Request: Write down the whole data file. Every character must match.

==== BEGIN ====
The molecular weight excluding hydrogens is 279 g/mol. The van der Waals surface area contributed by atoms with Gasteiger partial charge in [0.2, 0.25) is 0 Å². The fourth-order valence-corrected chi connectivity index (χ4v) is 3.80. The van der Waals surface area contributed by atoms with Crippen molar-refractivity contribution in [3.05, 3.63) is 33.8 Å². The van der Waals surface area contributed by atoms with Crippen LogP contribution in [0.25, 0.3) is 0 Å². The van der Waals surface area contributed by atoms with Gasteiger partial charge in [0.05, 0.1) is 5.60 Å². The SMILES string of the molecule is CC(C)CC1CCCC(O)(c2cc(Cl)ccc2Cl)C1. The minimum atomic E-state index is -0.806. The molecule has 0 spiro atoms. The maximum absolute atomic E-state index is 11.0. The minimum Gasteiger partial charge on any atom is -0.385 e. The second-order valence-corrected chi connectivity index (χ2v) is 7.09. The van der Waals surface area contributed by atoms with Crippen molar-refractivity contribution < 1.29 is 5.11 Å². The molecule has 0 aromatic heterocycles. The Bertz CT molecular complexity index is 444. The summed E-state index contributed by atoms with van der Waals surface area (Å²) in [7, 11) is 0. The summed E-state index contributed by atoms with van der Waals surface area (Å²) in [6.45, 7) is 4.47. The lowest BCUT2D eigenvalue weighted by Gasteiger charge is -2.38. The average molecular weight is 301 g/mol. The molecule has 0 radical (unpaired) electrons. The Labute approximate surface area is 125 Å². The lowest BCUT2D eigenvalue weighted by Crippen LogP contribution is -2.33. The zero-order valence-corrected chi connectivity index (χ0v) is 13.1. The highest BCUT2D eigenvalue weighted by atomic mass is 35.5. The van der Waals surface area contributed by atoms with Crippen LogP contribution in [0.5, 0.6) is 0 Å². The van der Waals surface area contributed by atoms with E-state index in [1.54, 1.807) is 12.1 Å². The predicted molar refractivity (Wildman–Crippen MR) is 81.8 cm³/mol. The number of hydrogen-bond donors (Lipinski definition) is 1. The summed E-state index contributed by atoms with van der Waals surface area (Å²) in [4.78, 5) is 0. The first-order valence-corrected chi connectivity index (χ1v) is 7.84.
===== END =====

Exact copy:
The molecular weight excluding hydrogens is 279 g/mol. The van der Waals surface area contributed by atoms with Gasteiger partial charge in [0.2, 0.25) is 0 Å². The fourth-order valence-corrected chi connectivity index (χ4v) is 3.80. The van der Waals surface area contributed by atoms with Crippen molar-refractivity contribution in [3.05, 3.63) is 33.8 Å². The van der Waals surface area contributed by atoms with Crippen LogP contribution in [0.25, 0.3) is 0 Å². The van der Waals surface area contributed by atoms with Gasteiger partial charge in [0.05, 0.1) is 5.60 Å². The SMILES string of the molecule is CC(C)CC1CCCC(O)(c2cc(Cl)ccc2Cl)C1. The minimum atomic E-state index is -0.806. The molecule has 0 spiro atoms. The maximum absolute atomic E-state index is 11.0. The minimum Gasteiger partial charge on any atom is -0.385 e. The second-order valence-corrected chi connectivity index (χ2v) is 7.09. The van der Waals surface area contributed by atoms with Crippen molar-refractivity contribution < 1.29 is 5.11 Å². The molecule has 0 aromatic heterocycles. The Bertz CT molecular complexity index is 444. The summed E-state index contributed by atoms with van der Waals surface area (Å²) in [7, 11) is 0. The summed E-state index contributed by atoms with van der Waals surface area (Å²) in [6.45, 7) is 4.47. The lowest BCUT2D eigenvalue weighted by Gasteiger charge is -2.38. The average molecular weight is 301 g/mol. The molecule has 0 radical (unpaired) electrons. The Labute approximate surface area is 125 Å². The lowest BCUT2D eigenvalue weighted by Crippen LogP contribution is -2.33. The zero-order valence-corrected chi connectivity index (χ0v) is 13.1. The highest BCUT2D eigenvalue weighted by atomic mass is 35.5. The van der Waals surface area contributed by atoms with Crippen LogP contribution in [0.5, 0.6) is 0 Å². The van der Waals surface area contributed by atoms with E-state index in [1.54, 1.807) is 12.1 Å². The predicted molar refractivity (Wildman–Crippen MR) is 81.8 cm³/mol. The number of hydrogen-bond donors (Lipinski definition) is 1. The summed E-state index contributed by atoms with van der Waals surface area (Å²) in [4.78, 5) is 0. The first-order valence-corrected chi connectivity index (χ1v) is 7.84.